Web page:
I showed it to Sarah, who was sitting next to me, and she started cracking up. Just moment earlier, Eugene had texted to ask: "Is pastrami is supposed to taste sour? Because I had some and it tastes sour and the date on it says June 2nd." (He sent this to me on June 9th.)
I told him to throw out the pastrami and not worry about the freezer, but when I got back, it was worse that I had imagined. Thick layers of snow blanketing the frozen bags of tortellini, passion fruit puree, and carefully wrapped salmon. The boxes of phyllo dough I'd been saving for some kind of last-minute entertaining dish were now soggy and warped, buckling under the weight of the ice that clung to them. The light wouldn't even turn on because little icicles had frozen the switch into the closed position.
I put the phyllo and a bag of cranberries--leftover from last Thanksgiving--on the counter to thaw. Old leftover containers of ice cream went into the trash, along with a ziploc of homemade gnocchi from last February.
I used a spatula to scrape off the frost, letting it fall onto the kitchen floor, which I then mopped up with a clean pink bath towel, remembering (once again) that I really need to buy a proper mop.
The best thing to do with all the thawing boxes, I decided, would be to bake something. I wanted to make a pie, but there weren't enough berries for that, nor did I feel like dealing with pie dough. Maybe baklava, I thought, since I really did have to use that phyllo up now. But I didn't have enough nuts for a full batch.
But if I combined them...
I tossed the cranberries (and some sad-looking blueberries I found in the fridge) with coconut palm sugar, a little bit of almond and vanilla, leaving them to macerate until syrupy.
I dropped two entire sticks of butter into a small pot and let it bubble and melt. Baklava calls for a lot of butter. You can't be afraid of it. I love dipping my brush in the hot butter and painting it on the thin pastry. It tears. It always tears, but just brush on more butter, and keep going.
Just before finishing I though of something, climbing up onto my counter to fish out a bag of Ghirardelli white chocolate chips from the back of baking shelf. I pulled back a layer of the buttery phyllo and sprinkled them in, knowing the creamy sweet would be nice with the tart and the crunchy.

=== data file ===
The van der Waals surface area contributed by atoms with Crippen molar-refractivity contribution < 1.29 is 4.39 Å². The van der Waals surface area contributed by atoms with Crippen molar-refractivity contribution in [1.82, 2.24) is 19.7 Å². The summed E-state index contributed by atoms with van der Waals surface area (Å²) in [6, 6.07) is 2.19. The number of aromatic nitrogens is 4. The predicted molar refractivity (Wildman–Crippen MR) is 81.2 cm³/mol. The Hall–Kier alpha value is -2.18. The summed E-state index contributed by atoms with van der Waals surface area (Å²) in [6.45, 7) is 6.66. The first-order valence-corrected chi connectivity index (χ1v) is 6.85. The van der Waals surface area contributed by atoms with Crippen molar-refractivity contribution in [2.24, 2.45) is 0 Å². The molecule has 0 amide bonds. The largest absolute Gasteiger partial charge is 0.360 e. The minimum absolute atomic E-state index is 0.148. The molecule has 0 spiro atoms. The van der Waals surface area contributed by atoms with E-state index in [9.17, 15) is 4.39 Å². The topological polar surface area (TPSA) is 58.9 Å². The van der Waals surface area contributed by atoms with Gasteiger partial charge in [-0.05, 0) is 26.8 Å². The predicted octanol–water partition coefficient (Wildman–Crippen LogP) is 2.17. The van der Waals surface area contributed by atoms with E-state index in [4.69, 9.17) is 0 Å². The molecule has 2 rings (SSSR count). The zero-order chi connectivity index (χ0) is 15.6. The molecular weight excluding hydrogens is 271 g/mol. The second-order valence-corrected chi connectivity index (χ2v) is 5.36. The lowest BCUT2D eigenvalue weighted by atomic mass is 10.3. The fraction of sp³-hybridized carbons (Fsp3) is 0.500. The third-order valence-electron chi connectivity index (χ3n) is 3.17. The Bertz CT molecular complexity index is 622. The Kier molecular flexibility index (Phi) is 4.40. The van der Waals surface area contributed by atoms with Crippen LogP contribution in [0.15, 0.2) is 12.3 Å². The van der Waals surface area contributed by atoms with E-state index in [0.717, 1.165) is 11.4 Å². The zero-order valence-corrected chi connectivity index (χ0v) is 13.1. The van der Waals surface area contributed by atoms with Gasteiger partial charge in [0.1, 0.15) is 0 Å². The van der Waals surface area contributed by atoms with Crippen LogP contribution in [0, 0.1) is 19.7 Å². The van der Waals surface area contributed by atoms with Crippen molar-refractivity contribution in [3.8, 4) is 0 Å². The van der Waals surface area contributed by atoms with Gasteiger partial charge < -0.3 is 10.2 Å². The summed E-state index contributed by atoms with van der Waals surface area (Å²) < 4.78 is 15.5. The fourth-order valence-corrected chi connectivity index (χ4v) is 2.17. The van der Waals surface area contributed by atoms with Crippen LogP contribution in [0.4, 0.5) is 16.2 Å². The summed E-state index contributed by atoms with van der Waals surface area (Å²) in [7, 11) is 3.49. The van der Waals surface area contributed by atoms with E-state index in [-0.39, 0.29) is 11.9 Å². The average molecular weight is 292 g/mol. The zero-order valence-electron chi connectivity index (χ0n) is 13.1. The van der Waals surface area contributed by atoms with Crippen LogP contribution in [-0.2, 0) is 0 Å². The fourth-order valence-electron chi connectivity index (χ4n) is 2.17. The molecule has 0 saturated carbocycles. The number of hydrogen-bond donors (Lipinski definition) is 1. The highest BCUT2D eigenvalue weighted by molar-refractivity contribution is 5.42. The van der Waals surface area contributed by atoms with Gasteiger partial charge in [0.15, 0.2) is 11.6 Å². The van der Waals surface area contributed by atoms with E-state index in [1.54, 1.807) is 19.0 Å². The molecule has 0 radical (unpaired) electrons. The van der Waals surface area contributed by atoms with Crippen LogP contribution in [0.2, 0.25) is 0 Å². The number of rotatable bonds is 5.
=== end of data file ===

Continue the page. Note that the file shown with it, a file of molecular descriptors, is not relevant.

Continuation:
I was worried that the fresh berries would be too juicy for the thin phyllo, but they weren't. The pastry stayed together, with thin layers of flaky filo on top, chunky spiced nuts in the center, and bits of tart berries that pop and drip blue-red juice over everything with each bite. I made a syrup for it with the bottoms of various jars of honey, some hot water, and almond extract, and poured it over the pastry allowing the nuts and bottom layers to soak it in.
It hasn't stopped raining today and I ate two pieces feeling all along like it was just the thing. I'll have a third just after I hit publish.
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Berry Almond Baklava
Makes 16 servings
For the pastry:
1 package frozen phyllo pastry sheets, thawed
2 cups fresh or frozen berries (use a mix of cranberries, blueberries, raspberries, etc.)
1 teaspoon almond extract
2 teaspoons allspice, divided
6 tablespoons brown sugar, divided
2 cups almonds (or mixed nuts), coarsely crushed
2/3 cup white chocolate chips (optional)
1 tablespoon cinnamon
1 teaspoon kosher salt
2 sticks unsalted butter, melted
For the syrup:
1 cup water
1 cup honey
1 teaspoon almond extract
Preheat oven to 350 degrees. You will need a 9” square pan.
In a large bowl, combine the berries, almond extract, 1 teaspoon allspice, and 3 tablespoons of brown sugar. Set aside. In another bowl, combine the nuts, white chocolate chips, remaining 3 tablespoons of sugar, cinnamon, kosher salt, and remaining allspice. Mix well until all the spices are evenly distributed.
Unroll your phyllo and use a knife to cut the rectangle of pastry sheets down down into a square that it is a just slightly larger than your baking pan (adjust according to your phyllo and pan). Re-roll and put away the extra phyllo you just cut off as you won’t be using it for this.
Lay the phyllo out and cover with a damp towel while working to keep from drying out. Place nine sheets of phyllo on the bottom of your pan, brushing each one with the melted butter.
Sprinkle the top sheet with 1/2 the nut mixture, then top with four buttered sheets of phyllo. spread the berry mixture over the top of this sheet, and then cover with four more sheets of phyllo, buttering between each sheet. Spread the rest of the nut mixture and top with the rest of the phyllo, buttering between each sheet and on the last sheet.
With a sharp knife, cut the Baklava in half across, then turn and cut in half again. Cut each quarter in half diagonally both ways until you have 16 equal sized triangles.
Bake in the 350 degree oven for 30 minutes then lower the heat to 300 and continue baking for 45 minutes to one hour, or until the pastry has puffed up slightly and taken on a slight golden hue. It will also pull away from the sides.
Make the Syrup:
While the pastry is baking, combine the water and honey and let simmer until the honey has dissolved. Stir in the almond extract and let cool.
When the baklava is finished baking, pour the cooled syrup on top. Let the syrup-covered Baklava cool at room temperature for a minimum of four hours before serving.